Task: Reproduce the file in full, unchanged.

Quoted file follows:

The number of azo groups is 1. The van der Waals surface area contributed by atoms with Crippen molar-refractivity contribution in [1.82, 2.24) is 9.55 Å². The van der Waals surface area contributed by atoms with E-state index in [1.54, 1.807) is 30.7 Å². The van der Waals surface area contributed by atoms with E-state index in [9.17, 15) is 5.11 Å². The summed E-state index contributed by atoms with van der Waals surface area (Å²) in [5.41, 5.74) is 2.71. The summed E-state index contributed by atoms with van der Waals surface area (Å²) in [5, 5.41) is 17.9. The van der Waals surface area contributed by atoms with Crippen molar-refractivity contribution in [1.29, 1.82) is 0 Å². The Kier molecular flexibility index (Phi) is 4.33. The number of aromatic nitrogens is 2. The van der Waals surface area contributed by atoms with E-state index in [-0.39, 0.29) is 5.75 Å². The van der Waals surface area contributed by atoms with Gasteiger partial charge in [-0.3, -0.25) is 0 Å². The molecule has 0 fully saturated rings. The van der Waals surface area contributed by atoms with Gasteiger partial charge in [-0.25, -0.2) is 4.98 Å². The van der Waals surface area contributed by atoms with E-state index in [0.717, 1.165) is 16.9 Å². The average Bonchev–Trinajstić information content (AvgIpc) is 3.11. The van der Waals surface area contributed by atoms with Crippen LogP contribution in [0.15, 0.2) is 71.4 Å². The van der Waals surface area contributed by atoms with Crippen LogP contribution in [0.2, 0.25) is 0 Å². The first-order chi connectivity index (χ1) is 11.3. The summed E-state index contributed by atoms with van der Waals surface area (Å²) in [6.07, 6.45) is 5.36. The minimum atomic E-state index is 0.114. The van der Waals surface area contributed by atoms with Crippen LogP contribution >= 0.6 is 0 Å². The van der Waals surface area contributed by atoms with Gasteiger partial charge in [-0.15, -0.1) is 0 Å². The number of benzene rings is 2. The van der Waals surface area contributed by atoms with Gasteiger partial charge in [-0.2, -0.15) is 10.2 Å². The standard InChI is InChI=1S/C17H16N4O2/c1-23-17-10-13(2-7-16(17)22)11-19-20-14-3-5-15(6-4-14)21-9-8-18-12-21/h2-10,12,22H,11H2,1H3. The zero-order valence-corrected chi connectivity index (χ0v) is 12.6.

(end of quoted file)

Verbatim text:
The number of azo groups is 1. The van der Waals surface area contributed by atoms with Crippen molar-refractivity contribution in [1.82, 2.24) is 9.55 Å². The van der Waals surface area contributed by atoms with E-state index in [1.54, 1.807) is 30.7 Å². The van der Waals surface area contributed by atoms with E-state index in [9.17, 15) is 5.11 Å². The summed E-state index contributed by atoms with van der Waals surface area (Å²) in [5.41, 5.74) is 2.71. The summed E-state index contributed by atoms with van der Waals surface area (Å²) in [5, 5.41) is 17.9. The van der Waals surface area contributed by atoms with Crippen molar-refractivity contribution in [1.29, 1.82) is 0 Å². The Kier molecular flexibility index (Phi) is 4.33. The number of aromatic nitrogens is 2. The van der Waals surface area contributed by atoms with E-state index in [-0.39, 0.29) is 5.75 Å². The van der Waals surface area contributed by atoms with Gasteiger partial charge in [-0.3, -0.25) is 0 Å². The molecule has 0 fully saturated rings. The van der Waals surface area contributed by atoms with Gasteiger partial charge in [-0.25, -0.2) is 4.98 Å². The van der Waals surface area contributed by atoms with E-state index in [0.717, 1.165) is 16.9 Å². The average Bonchev–Trinajstić information content (AvgIpc) is 3.11. The van der Waals surface area contributed by atoms with Crippen LogP contribution in [0.15, 0.2) is 71.4 Å². The van der Waals surface area contributed by atoms with Crippen LogP contribution in [0.2, 0.25) is 0 Å². The first-order chi connectivity index (χ1) is 11.3. The summed E-state index contributed by atoms with van der Waals surface area (Å²) in [6.07, 6.45) is 5.36. The minimum atomic E-state index is 0.114. The van der Waals surface area contributed by atoms with Crippen LogP contribution >= 0.6 is 0 Å². The van der Waals surface area contributed by atoms with Gasteiger partial charge in [-0.15, -0.1) is 0 Å². The number of benzene rings is 2. The van der Waals surface area contributed by atoms with Gasteiger partial charge in [-0.2, -0.15) is 10.2 Å². The standard InChI is InChI=1S/C17H16N4O2/c1-23-17-10-13(2-7-16(17)22)11-19-20-14-3-5-15(6-4-14)21-9-8-18-12-21/h2-10,12,22H,11H2,1H3. The zero-order valence-corrected chi connectivity index (χ0v) is 12.6.